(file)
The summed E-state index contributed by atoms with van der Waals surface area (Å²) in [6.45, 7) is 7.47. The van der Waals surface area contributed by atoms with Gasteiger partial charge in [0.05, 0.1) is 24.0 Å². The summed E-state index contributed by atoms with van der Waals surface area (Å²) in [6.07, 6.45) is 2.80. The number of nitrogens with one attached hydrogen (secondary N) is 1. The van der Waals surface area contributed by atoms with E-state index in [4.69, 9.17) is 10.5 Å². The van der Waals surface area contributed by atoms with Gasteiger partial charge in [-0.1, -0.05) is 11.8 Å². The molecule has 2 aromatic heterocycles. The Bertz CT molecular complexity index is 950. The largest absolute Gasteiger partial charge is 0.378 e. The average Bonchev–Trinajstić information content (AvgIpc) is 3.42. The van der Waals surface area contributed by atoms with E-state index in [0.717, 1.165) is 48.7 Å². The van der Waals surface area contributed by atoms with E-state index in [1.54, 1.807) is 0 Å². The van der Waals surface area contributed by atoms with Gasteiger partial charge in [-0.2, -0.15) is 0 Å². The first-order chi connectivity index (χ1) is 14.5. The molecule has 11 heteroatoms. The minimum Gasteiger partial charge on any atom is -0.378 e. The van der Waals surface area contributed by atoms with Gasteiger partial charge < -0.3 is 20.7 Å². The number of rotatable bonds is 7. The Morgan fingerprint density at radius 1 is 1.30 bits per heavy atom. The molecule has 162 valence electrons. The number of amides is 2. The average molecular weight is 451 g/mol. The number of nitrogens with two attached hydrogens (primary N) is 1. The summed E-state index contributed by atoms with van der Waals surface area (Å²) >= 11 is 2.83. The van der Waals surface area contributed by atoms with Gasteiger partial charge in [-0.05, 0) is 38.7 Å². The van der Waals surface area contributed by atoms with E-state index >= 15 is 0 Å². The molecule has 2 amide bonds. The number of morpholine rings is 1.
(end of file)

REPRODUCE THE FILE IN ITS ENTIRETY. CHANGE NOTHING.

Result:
The summed E-state index contributed by atoms with van der Waals surface area (Å²) in [6.45, 7) is 7.47. The van der Waals surface area contributed by atoms with Gasteiger partial charge in [0.05, 0.1) is 24.0 Å². The summed E-state index contributed by atoms with van der Waals surface area (Å²) in [6.07, 6.45) is 2.80. The number of nitrogens with one attached hydrogen (secondary N) is 1. The van der Waals surface area contributed by atoms with E-state index in [4.69, 9.17) is 10.5 Å². The van der Waals surface area contributed by atoms with Gasteiger partial charge in [-0.1, -0.05) is 11.8 Å². The molecule has 2 aromatic heterocycles. The Bertz CT molecular complexity index is 950. The largest absolute Gasteiger partial charge is 0.378 e. The average Bonchev–Trinajstić information content (AvgIpc) is 3.42. The van der Waals surface area contributed by atoms with E-state index in [0.717, 1.165) is 48.7 Å². The van der Waals surface area contributed by atoms with E-state index in [1.54, 1.807) is 0 Å². The van der Waals surface area contributed by atoms with Gasteiger partial charge in [-0.2, -0.15) is 0 Å². The first-order chi connectivity index (χ1) is 14.5. The molecule has 11 heteroatoms. The minimum Gasteiger partial charge on any atom is -0.378 e. The van der Waals surface area contributed by atoms with Gasteiger partial charge < -0.3 is 20.7 Å². The number of rotatable bonds is 7. The Morgan fingerprint density at radius 1 is 1.30 bits per heavy atom. The molecule has 162 valence electrons. The number of amides is 2. The average molecular weight is 451 g/mol. The number of nitrogens with two attached hydrogens (primary N) is 1. The summed E-state index contributed by atoms with van der Waals surface area (Å²) >= 11 is 2.83. The van der Waals surface area contributed by atoms with Gasteiger partial charge in [-0.05, 0) is 38.7 Å². The van der Waals surface area contributed by atoms with E-state index >= 15 is 0 Å². The molecule has 2 amide bonds. The number of morpholine rings is 1.